Source: School’s garden teaches life skills
By Ryan McCarthy
Judi Honeychurch, president of the board of trustees for the Fairfield-Suisun School District, said “it’s incredible” the information she learned at the National Security Forum hosted in Alabama by the U.S. Air Force Air War College.
Honeychurch said at the school board’s meeting Thursday that she broadened her knowledge on military opportunities available to students and also spoke about what the Fairfield-Suisun School District is doing.
“I really enjoyed the experience of sharing the exciting things that are happening in our district,” she said.
Source: Fairfield-Suisun school board president praises National Security Forum
By Ryan McCarthy
Five construction companies are recommended for a pre-qualified pool in the no hard bid, lease-leaseback method of building select Fairfield-Suisun School District projects.
Approval of Clark-Sullivan Construction in Roseville, CT Brayton & Sons in San Joaquin County, Landmark Construction in Loomis, Roebbelen Contracting in El Dorado Hills and XL Construction in Sacramento goes before Fairfield-Suisun School District trustees when they meet Thursday.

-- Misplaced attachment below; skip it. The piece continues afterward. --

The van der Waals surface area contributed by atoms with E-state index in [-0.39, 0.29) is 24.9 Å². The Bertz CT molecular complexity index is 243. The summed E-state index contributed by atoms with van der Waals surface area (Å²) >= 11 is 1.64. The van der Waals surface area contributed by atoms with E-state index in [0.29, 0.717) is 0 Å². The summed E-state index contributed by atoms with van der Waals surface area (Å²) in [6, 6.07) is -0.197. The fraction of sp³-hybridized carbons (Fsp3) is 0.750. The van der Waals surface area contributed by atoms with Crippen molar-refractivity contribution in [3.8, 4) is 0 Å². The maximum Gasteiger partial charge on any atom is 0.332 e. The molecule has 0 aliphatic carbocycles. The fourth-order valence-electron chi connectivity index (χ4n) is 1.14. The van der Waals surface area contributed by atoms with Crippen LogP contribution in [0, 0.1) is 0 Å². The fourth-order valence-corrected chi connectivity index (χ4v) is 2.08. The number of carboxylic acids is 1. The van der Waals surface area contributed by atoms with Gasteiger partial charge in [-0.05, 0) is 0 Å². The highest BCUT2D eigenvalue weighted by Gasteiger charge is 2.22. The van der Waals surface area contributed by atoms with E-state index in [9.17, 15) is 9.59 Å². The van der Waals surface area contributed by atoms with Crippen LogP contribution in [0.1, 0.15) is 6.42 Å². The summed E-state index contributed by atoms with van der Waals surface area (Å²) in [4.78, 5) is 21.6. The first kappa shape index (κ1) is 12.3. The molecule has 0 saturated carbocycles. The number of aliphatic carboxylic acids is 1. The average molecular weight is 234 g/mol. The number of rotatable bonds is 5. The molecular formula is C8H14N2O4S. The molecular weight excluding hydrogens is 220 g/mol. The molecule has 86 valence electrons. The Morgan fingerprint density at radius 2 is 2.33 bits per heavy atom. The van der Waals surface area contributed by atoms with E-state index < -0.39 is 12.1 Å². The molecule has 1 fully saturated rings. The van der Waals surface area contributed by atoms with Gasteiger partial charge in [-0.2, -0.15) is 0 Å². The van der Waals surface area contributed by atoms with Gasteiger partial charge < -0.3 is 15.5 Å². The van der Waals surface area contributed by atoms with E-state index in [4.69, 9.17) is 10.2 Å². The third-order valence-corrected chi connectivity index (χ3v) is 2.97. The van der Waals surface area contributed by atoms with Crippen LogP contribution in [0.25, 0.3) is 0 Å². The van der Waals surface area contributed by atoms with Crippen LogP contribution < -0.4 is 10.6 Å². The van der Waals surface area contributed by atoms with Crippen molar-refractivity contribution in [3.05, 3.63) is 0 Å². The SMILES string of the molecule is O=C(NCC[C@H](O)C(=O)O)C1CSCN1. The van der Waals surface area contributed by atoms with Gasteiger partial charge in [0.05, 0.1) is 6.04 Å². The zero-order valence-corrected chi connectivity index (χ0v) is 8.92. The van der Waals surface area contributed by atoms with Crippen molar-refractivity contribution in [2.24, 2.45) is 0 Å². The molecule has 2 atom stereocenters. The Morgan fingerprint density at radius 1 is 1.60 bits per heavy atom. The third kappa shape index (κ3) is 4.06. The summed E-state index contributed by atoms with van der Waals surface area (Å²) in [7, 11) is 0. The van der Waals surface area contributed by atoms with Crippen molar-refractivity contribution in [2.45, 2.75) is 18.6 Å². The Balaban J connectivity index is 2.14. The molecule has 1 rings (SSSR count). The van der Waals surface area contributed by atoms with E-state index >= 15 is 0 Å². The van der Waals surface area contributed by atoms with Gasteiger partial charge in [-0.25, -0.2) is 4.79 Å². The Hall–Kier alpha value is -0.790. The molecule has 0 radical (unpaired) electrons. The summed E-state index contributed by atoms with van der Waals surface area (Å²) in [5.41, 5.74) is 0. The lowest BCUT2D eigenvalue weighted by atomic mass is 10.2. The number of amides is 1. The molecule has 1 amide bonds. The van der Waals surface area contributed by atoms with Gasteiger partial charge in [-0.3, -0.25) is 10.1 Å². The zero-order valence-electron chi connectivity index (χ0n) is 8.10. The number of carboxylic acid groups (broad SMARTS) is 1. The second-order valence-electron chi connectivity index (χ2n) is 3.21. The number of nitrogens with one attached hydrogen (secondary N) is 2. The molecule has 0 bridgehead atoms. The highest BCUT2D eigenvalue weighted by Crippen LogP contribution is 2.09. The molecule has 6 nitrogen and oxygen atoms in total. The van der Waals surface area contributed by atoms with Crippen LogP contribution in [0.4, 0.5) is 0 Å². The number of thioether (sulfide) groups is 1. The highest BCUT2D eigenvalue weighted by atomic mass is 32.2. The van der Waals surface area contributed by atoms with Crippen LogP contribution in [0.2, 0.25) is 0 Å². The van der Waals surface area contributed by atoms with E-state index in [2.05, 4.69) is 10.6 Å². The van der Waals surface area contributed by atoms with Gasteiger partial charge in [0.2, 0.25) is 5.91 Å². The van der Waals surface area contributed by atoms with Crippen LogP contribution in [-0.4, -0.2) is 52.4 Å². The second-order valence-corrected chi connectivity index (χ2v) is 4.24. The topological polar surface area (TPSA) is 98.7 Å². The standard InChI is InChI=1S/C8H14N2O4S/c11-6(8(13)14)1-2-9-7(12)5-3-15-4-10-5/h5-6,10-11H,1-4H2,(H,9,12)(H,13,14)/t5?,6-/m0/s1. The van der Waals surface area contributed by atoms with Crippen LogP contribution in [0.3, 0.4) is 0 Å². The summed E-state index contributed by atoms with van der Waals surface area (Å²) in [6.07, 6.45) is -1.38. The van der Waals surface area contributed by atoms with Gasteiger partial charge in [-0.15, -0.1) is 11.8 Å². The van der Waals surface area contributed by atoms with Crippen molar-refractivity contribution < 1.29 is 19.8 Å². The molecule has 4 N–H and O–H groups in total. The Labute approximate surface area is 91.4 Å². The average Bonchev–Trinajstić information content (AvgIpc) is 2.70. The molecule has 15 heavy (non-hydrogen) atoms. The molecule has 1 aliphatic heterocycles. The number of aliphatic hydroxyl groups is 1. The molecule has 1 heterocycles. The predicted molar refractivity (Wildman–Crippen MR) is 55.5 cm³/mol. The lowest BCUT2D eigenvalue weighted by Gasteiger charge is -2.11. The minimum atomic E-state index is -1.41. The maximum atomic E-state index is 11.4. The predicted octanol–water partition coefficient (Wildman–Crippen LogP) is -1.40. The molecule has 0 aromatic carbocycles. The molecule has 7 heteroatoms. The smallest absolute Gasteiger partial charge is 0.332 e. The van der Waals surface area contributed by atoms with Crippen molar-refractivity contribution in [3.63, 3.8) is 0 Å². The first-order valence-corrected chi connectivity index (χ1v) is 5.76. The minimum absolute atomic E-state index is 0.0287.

Trustees at their March 30 meeting agreed to end a requirement that all construction costing more than $40,000 go out to bid.
Source: Fairfield-Suisun School District staff recommends 5 construction companies for pool of builders
By Richard Bammer
Kairos Public School Vacaville Academy leaders heard the first draft of the charter school’s suicide-prevention policy, which, in accordance with state law, must be adopted by July 1.
In a board of directors meeting Monday, Pat Broughton, the education services director, introduced the three-page policy and the accompanying two-page administrative regulation.